Freewell K2 Filter System - Magnetic filters changing the game again

The new Freewell K2 compact filter system lets you magnetically attach hard-stop VND filters, like their previous filter system, but k2 also includes a twist, or should I say, an Island. Let's dig into the details of the K2 system, and how it works, and then I’ll tell you my thoughts.

Disclaimer: Freewell did send me the K2 before it went live on their IndieGoGo campaign, but no money was exchanged, they don't get to preview the video before posting and all of these words are my own.

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What comes in the box & Price

Starting off, what comes in the box will change based on which kit you buy, and the k2 is currently on IndieGoGo, so there are several different kits and bonus items. I’ll put all the available filters and kits on screen now. The retail price for these kits starts at $499, but the indiegogo campaign has super early bird and early bird pricing along with bonus filters and cases, so check the link in the description for all the current pricing and bonuses.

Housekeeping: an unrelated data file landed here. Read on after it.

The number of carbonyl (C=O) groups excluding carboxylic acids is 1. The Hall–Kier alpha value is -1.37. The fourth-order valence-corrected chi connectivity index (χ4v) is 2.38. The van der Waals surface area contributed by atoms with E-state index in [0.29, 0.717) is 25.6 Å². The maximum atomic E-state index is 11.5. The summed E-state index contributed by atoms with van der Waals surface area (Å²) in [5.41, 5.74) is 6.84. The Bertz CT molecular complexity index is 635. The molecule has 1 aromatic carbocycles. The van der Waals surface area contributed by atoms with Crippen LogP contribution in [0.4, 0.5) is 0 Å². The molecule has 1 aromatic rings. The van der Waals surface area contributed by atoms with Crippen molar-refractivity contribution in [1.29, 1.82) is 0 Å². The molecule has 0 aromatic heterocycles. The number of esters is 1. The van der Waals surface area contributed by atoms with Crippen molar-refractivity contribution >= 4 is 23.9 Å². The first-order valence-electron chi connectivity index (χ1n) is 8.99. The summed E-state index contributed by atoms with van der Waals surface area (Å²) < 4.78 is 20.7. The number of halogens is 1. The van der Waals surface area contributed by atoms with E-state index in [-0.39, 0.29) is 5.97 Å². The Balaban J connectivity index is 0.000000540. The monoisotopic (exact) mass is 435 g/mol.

I can talk about the kit I have though, which is the VND base kit, along with the blue streak, glow mist 1/8, soft graduated, and case. Let’s put the VND base kit on the camera.

Attaching the Base

To start, we’ll need an adapter. I’ll put the adapter sizes on screen now, but our lens is 77mm, so we’ll go with the 77mm adapter.

Next, we’ll loosen the red thumb screws on the base, press in the red locks, and slide the base to the adapter. Releasing the red locks secures the base system to the camera, but we can still move the base around. This will be more important later, but I always level this based on the built-in level on the back of the base.

Base & Filter Concepts

Onto the fun stuff, adding our filters. Typically if you want to stack filters, you’re either screwing on circular filters or sliding filters into a matte box. K2 has a different take on filter stacking that is much faster than both of those ways.

Attaching the VND Base